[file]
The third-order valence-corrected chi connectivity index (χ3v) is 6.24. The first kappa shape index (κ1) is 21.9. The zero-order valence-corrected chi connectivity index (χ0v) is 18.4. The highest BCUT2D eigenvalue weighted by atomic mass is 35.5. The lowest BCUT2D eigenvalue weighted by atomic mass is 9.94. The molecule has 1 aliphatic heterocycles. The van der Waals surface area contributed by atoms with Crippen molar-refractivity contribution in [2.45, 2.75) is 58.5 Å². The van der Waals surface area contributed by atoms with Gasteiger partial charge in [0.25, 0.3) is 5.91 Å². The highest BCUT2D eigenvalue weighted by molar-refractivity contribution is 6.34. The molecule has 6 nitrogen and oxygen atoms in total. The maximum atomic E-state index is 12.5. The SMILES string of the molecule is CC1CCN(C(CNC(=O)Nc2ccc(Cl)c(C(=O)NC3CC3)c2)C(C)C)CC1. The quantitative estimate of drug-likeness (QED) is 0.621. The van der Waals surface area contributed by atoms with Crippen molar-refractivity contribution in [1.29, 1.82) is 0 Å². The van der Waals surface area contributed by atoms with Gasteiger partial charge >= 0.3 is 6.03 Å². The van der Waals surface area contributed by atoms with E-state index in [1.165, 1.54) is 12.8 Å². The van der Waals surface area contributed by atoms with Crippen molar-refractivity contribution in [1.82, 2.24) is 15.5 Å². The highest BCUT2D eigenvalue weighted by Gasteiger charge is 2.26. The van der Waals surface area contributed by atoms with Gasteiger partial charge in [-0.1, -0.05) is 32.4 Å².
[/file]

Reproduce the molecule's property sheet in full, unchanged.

The third-order valence-corrected chi connectivity index (χ3v) is 6.24. The first kappa shape index (κ1) is 21.9. The zero-order valence-corrected chi connectivity index (χ0v) is 18.4. The highest BCUT2D eigenvalue weighted by atomic mass is 35.5. The lowest BCUT2D eigenvalue weighted by atomic mass is 9.94. The molecule has 1 aliphatic heterocycles. The van der Waals surface area contributed by atoms with Crippen molar-refractivity contribution in [2.45, 2.75) is 58.5 Å². The van der Waals surface area contributed by atoms with Gasteiger partial charge in [0.25, 0.3) is 5.91 Å². The highest BCUT2D eigenvalue weighted by molar-refractivity contribution is 6.34. The molecule has 6 nitrogen and oxygen atoms in total. The maximum atomic E-state index is 12.5. The SMILES string of the molecule is CC1CCN(C(CNC(=O)Nc2ccc(Cl)c(C(=O)NC3CC3)c2)C(C)C)CC1. The quantitative estimate of drug-likeness (QED) is 0.621. The van der Waals surface area contributed by atoms with Crippen molar-refractivity contribution in [1.29, 1.82) is 0 Å². The van der Waals surface area contributed by atoms with Gasteiger partial charge >= 0.3 is 6.03 Å². The van der Waals surface area contributed by atoms with E-state index in [1.165, 1.54) is 12.8 Å². The van der Waals surface area contributed by atoms with Crippen molar-refractivity contribution in [1.82, 2.24) is 15.5 Å². The highest BCUT2D eigenvalue weighted by Gasteiger charge is 2.26. The van der Waals surface area contributed by atoms with Gasteiger partial charge in [-0.1, -0.05) is 32.4 Å².